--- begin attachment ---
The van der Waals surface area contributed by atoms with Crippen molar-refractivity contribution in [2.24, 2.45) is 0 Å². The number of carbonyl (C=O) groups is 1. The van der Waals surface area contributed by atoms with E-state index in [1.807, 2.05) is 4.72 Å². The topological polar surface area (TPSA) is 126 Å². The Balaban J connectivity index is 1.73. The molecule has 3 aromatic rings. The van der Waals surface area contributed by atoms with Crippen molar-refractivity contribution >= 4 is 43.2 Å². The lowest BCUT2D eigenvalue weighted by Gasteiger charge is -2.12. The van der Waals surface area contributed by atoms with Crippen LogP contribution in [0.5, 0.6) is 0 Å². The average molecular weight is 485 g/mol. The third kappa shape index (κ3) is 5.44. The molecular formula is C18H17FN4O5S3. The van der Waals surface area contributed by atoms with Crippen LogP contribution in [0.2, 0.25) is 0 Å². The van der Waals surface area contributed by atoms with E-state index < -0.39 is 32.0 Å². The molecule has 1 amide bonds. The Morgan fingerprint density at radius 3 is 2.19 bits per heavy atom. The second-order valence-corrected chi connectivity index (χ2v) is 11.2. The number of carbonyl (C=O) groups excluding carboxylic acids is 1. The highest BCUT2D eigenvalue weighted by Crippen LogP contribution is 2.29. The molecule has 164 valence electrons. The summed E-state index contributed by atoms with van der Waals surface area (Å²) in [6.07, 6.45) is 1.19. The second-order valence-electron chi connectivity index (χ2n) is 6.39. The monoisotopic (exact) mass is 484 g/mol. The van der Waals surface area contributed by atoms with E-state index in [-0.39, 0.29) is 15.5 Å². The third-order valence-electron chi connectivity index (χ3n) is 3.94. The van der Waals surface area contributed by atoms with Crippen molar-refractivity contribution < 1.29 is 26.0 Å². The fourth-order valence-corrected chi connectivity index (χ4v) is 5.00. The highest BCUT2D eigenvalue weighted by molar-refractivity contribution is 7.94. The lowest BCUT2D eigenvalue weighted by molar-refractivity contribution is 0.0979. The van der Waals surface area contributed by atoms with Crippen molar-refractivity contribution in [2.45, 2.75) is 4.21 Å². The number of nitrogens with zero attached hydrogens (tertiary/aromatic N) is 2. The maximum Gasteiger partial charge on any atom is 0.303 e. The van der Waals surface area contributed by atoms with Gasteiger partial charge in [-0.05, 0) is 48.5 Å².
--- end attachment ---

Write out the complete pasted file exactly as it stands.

The van der Waals surface area contributed by atoms with Crippen molar-refractivity contribution in [2.24, 2.45) is 0 Å². The number of carbonyl (C=O) groups is 1. The van der Waals surface area contributed by atoms with E-state index in [1.807, 2.05) is 4.72 Å². The topological polar surface area (TPSA) is 126 Å². The Balaban J connectivity index is 1.73. The molecule has 3 aromatic rings. The van der Waals surface area contributed by atoms with Crippen molar-refractivity contribution >= 4 is 43.2 Å². The lowest BCUT2D eigenvalue weighted by Gasteiger charge is -2.12. The van der Waals surface area contributed by atoms with Crippen LogP contribution in [0.5, 0.6) is 0 Å². The average molecular weight is 485 g/mol. The third kappa shape index (κ3) is 5.44. The molecular formula is C18H17FN4O5S3. The van der Waals surface area contributed by atoms with Crippen LogP contribution in [0.2, 0.25) is 0 Å². The van der Waals surface area contributed by atoms with E-state index < -0.39 is 32.0 Å². The molecule has 1 amide bonds. The Morgan fingerprint density at radius 3 is 2.19 bits per heavy atom. The second-order valence-corrected chi connectivity index (χ2v) is 11.2. The number of carbonyl (C=O) groups excluding carboxylic acids is 1. The highest BCUT2D eigenvalue weighted by Crippen LogP contribution is 2.29. The molecule has 164 valence electrons. The summed E-state index contributed by atoms with van der Waals surface area (Å²) in [6.07, 6.45) is 1.19. The second-order valence-electron chi connectivity index (χ2n) is 6.39. The monoisotopic (exact) mass is 484 g/mol. The van der Waals surface area contributed by atoms with E-state index in [-0.39, 0.29) is 15.5 Å². The third-order valence-electron chi connectivity index (χ3n) is 3.94. The van der Waals surface area contributed by atoms with Crippen molar-refractivity contribution < 1.29 is 26.0 Å². The fourth-order valence-corrected chi connectivity index (χ4v) is 5.00. The highest BCUT2D eigenvalue weighted by molar-refractivity contribution is 7.94. The lowest BCUT2D eigenvalue weighted by molar-refractivity contribution is 0.0979. The van der Waals surface area contributed by atoms with Crippen molar-refractivity contribution in [2.45, 2.75) is 4.21 Å². The number of nitrogens with zero attached hydrogens (tertiary/aromatic N) is 2. The maximum Gasteiger partial charge on any atom is 0.303 e. The van der Waals surface area contributed by atoms with Gasteiger partial charge in [-0.05, 0) is 48.5 Å².